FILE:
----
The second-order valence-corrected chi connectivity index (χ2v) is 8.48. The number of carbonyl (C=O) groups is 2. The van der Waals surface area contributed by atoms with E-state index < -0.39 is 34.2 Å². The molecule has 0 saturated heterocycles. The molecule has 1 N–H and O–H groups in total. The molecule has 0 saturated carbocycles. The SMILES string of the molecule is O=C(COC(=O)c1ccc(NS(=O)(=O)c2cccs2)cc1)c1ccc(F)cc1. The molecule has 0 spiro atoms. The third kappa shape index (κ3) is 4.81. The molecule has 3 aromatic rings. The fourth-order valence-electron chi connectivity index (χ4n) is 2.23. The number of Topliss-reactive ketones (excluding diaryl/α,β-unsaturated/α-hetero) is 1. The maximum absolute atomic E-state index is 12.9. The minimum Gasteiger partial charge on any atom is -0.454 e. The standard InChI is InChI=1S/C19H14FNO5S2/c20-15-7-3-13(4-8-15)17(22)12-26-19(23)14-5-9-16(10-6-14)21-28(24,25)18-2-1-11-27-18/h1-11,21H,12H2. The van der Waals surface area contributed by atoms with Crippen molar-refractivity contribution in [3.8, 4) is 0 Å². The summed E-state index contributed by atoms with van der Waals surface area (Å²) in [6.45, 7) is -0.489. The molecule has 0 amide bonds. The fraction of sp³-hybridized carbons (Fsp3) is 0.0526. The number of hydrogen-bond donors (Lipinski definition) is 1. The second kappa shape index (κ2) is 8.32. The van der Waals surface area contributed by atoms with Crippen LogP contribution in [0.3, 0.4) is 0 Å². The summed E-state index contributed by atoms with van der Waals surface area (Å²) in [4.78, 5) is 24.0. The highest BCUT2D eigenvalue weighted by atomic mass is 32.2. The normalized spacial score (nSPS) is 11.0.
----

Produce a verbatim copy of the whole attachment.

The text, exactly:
The second-order valence-corrected chi connectivity index (χ2v) is 8.48. The number of carbonyl (C=O) groups is 2. The van der Waals surface area contributed by atoms with E-state index < -0.39 is 34.2 Å². The molecule has 0 saturated heterocycles. The molecule has 1 N–H and O–H groups in total. The molecule has 0 saturated carbocycles. The SMILES string of the molecule is O=C(COC(=O)c1ccc(NS(=O)(=O)c2cccs2)cc1)c1ccc(F)cc1. The molecule has 0 spiro atoms. The third kappa shape index (κ3) is 4.81. The molecule has 3 aromatic rings. The fourth-order valence-electron chi connectivity index (χ4n) is 2.23. The number of Topliss-reactive ketones (excluding diaryl/α,β-unsaturated/α-hetero) is 1. The maximum absolute atomic E-state index is 12.9. The minimum Gasteiger partial charge on any atom is -0.454 e. The standard InChI is InChI=1S/C19H14FNO5S2/c20-15-7-3-13(4-8-15)17(22)12-26-19(23)14-5-9-16(10-6-14)21-28(24,25)18-2-1-11-27-18/h1-11,21H,12H2. The van der Waals surface area contributed by atoms with Crippen molar-refractivity contribution in [3.8, 4) is 0 Å². The summed E-state index contributed by atoms with van der Waals surface area (Å²) in [6.45, 7) is -0.489. The molecule has 0 amide bonds. The fraction of sp³-hybridized carbons (Fsp3) is 0.0526. The number of hydrogen-bond donors (Lipinski definition) is 1. The second kappa shape index (κ2) is 8.32. The van der Waals surface area contributed by atoms with Crippen LogP contribution in [0.3, 0.4) is 0 Å². The summed E-state index contributed by atoms with van der Waals surface area (Å²) in [4.78, 5) is 24.0. The highest BCUT2D eigenvalue weighted by atomic mass is 32.2. The normalized spacial score (nSPS) is 11.0.